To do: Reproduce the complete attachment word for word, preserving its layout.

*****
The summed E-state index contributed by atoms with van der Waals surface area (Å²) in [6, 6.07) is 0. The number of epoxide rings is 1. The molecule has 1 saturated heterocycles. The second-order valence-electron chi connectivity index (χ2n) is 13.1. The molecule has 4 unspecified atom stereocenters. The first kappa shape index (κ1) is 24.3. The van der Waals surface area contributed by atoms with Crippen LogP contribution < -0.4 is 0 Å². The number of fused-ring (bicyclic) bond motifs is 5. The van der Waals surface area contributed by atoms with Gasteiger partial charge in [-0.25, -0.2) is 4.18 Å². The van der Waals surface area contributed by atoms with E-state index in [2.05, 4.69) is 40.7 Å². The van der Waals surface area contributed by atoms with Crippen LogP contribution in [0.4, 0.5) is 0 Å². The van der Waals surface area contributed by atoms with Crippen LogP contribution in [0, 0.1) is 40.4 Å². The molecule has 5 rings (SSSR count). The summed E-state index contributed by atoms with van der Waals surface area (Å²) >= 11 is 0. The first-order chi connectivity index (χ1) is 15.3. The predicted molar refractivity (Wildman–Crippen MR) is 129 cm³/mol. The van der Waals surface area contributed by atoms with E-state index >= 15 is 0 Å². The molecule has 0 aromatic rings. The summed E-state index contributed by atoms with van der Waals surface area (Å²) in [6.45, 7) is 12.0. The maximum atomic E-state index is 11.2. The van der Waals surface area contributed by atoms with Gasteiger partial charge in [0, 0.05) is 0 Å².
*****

The summed E-state index contributed by atoms with van der Waals surface area (Å²) in [6, 6.07) is 0. The number of epoxide rings is 1. The molecule has 1 saturated heterocycles. The second-order valence-electron chi connectivity index (χ2n) is 13.1. The molecule has 4 unspecified atom stereocenters. The first kappa shape index (κ1) is 24.3. The van der Waals surface area contributed by atoms with Crippen LogP contribution < -0.4 is 0 Å². The number of fused-ring (bicyclic) bond motifs is 5. The van der Waals surface area contributed by atoms with Gasteiger partial charge in [-0.25, -0.2) is 4.18 Å². The van der Waals surface area contributed by atoms with E-state index in [2.05, 4.69) is 40.7 Å². The van der Waals surface area contributed by atoms with Crippen LogP contribution in [0.4, 0.5) is 0 Å². The van der Waals surface area contributed by atoms with Crippen LogP contribution in [0, 0.1) is 40.4 Å². The molecule has 5 rings (SSSR count). The summed E-state index contributed by atoms with van der Waals surface area (Å²) >= 11 is 0. The first-order chi connectivity index (χ1) is 15.3. The predicted molar refractivity (Wildman–Crippen MR) is 129 cm³/mol. The van der Waals surface area contributed by atoms with E-state index >= 15 is 0 Å². The molecule has 0 aromatic rings. The summed E-state index contributed by atoms with van der Waals surface area (Å²) in [6.45, 7) is 12.0. The maximum atomic E-state index is 11.2. The van der Waals surface area contributed by atoms with Gasteiger partial charge in [0, 0.05) is 0 Å².